# Owners Equity Example

Previous lesson: Basic Accounting Transactions
Next lesson: Liability Example

Welcome to our first example of a basic accounting transaction - this one dealing with owners equity.

Throughout this owners equity example and the ones that follow, we'll be using a business called George's Catering to illustrate each of the transactions.

Be sure to check your understanding of this lesson by taking the quiz in the Test Yourself! section further below. And right at the bottom of the page, you can find more questions on the topic submitted by fellow students.

Please note: This lesson provides an introduction to an owners equity transaction - showing which accounts are affected and the overall effect on the accounting equation.

For a more in-depth lesson on this transaction, including the debit and credit journal entry, see the advanced lesson on owners equity.

To see the definition of owners equity, click through to our earlier lesson What is Owners Equity?

Alright, so let's look at an example of owners equity.

George Burnham decides to start his own business, George’s Catering.

At this stage the balances of each of the elements of our accounting equation are \$0:

a) What is the first thing George is going to do? He’s going to invest in the business (he’s going to put some assets into the business). George decides to invest \$15,000 of his personal funds into the business’s bank account.

What happens to our equation?

George’s Catering now consists of assets (money) of \$15,000.

So the first account that is affected is bank (or cash).

## An Example of Capital

Now, a business is started by the owner.

The owner invests his assets in the business so that the business will produce a profit for him.

There is a specific name for the investment of assets in a business by the owner or owners.

The investment of assets in a business by the owner is called capital.

When the owner invests assets in a business, the owner’s stake in the business (the owner’s equity) increases , because it is his assets.

Notice that liabilities (debts to external parties) are unaffected. Their stake in the assets of the business does not change (still \$0), because they had nothing to do with this.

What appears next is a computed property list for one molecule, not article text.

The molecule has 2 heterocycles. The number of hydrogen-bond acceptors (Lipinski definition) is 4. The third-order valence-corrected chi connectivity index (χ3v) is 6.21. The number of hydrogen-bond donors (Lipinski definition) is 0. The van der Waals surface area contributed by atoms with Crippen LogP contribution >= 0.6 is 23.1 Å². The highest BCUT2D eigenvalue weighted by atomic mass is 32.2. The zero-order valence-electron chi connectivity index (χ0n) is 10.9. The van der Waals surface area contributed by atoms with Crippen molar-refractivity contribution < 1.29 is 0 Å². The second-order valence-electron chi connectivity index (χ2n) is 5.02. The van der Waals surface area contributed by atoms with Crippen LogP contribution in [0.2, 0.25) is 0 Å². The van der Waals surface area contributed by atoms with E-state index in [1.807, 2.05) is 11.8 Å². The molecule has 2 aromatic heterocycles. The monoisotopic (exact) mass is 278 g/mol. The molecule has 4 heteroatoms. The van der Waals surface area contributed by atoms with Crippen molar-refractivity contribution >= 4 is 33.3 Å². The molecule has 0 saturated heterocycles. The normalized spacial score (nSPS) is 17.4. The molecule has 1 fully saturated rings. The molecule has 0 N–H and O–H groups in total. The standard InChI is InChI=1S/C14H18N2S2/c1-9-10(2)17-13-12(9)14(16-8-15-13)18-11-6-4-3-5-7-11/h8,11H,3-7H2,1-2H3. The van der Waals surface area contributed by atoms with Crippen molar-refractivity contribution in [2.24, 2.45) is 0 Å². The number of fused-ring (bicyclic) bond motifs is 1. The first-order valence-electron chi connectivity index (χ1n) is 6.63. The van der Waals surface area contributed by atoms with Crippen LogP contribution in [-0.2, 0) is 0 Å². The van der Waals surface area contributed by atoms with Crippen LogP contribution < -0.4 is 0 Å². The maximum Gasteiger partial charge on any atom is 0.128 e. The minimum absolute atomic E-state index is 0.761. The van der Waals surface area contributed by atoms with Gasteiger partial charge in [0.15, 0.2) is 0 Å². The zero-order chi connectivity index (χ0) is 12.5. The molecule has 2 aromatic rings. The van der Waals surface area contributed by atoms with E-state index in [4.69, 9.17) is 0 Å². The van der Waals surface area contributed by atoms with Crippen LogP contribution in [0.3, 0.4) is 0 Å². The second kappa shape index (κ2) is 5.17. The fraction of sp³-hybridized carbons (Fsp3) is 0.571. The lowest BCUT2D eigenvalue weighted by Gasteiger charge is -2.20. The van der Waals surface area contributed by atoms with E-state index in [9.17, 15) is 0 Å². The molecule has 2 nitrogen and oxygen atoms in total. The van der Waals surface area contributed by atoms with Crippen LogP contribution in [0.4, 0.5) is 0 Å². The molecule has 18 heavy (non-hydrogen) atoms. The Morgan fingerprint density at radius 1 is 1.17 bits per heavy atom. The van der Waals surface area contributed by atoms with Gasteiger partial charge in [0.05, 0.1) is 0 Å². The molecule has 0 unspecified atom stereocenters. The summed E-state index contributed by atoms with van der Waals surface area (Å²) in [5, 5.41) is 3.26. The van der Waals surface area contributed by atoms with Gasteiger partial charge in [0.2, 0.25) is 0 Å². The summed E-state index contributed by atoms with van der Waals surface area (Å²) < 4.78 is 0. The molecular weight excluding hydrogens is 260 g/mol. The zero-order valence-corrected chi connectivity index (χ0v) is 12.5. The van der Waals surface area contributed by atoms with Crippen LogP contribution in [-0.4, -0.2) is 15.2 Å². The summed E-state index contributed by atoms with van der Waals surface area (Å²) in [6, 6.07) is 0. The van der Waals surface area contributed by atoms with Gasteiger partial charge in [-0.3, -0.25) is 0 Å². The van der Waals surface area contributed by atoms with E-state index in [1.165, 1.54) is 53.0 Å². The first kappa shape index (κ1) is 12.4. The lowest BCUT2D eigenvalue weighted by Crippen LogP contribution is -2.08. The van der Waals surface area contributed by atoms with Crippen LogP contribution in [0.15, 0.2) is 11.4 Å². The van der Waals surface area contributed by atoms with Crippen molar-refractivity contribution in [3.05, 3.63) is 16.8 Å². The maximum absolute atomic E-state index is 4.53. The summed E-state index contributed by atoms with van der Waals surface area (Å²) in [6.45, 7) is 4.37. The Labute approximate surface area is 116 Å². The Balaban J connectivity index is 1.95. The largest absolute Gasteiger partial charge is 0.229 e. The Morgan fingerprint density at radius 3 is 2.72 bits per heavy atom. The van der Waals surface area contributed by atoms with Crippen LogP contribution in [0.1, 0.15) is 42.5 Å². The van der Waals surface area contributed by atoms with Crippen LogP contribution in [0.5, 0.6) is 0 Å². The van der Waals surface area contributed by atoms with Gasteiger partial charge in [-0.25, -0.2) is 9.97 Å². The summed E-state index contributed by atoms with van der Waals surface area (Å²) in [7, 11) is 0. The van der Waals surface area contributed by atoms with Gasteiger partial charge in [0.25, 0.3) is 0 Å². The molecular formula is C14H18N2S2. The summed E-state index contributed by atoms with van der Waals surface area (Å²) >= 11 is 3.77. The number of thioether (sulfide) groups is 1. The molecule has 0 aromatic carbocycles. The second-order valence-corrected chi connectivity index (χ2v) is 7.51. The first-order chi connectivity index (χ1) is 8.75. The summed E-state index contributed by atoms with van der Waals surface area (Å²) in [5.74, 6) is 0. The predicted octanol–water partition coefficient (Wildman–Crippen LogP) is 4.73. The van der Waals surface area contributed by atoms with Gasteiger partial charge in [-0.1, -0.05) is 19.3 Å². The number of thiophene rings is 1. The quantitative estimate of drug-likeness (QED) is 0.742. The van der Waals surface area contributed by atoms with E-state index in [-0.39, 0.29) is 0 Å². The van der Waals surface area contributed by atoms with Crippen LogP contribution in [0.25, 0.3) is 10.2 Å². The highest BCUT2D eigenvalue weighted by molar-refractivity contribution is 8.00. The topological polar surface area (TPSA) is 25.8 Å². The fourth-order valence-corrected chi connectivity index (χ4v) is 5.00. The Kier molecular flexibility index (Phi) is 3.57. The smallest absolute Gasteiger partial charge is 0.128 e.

As you can see above, both sides of the equation are affected – one to increase the assets, and one to increase the owner’s equity.

In other words, we are showing that the owner has put in more assets to the business, and these assets belong to him.

## Test Yourself!

Before you start, I would recommend to time yourself to make sure that you not only get the questions right but are completing them at the right speed.

Difficulty Rating:
Beginner

Quiz length:
2 questions

Time limit:
4 minutes

Important: The solution sheet on the following page only shows the solutions and not whether you got each of the questions right or wrong. So before you start, get yourself a piece of paper and a pen to write down your answers. Once you're done with the quiz and writing down your answers, click the Check Your Answers button at the bottom and you'll be taken to our page of solutions.

Good luck!

## Owners Equity Example Mini Quiz:

Please note that all fields followed by an asterisk must be filled in.
 a) Investments. b) Long-term assets. c) Owner's equity. d) Capital.
 a) Assets increase and liabilities increase. b) Assets increase and liabilities decrease. c) Assets increase and owner's equity increases. d) Assets increase and owner's equity decreases. e) None of the above.

Please enter the word that you see below.

Well, that's it!

I hope this owners equity example has given you a better understanding of what happens when the owner invests capital.

Go ahead and click through to the next lesson - an example of a transaction involving a liability.

Check out the advanced lesson on the Owners Equity Example (including the debit and credit journal entry)

Stay up to date with ABfS!

Previous lesson: Basic Accounting Transactions
Next lesson: Liability Example

### Questions Relating to This Lesson

Click below to see questions and exercises on this same topic from other visitors to this page... (if there is no published solution to the question/exercise, then try and solve it yourself)

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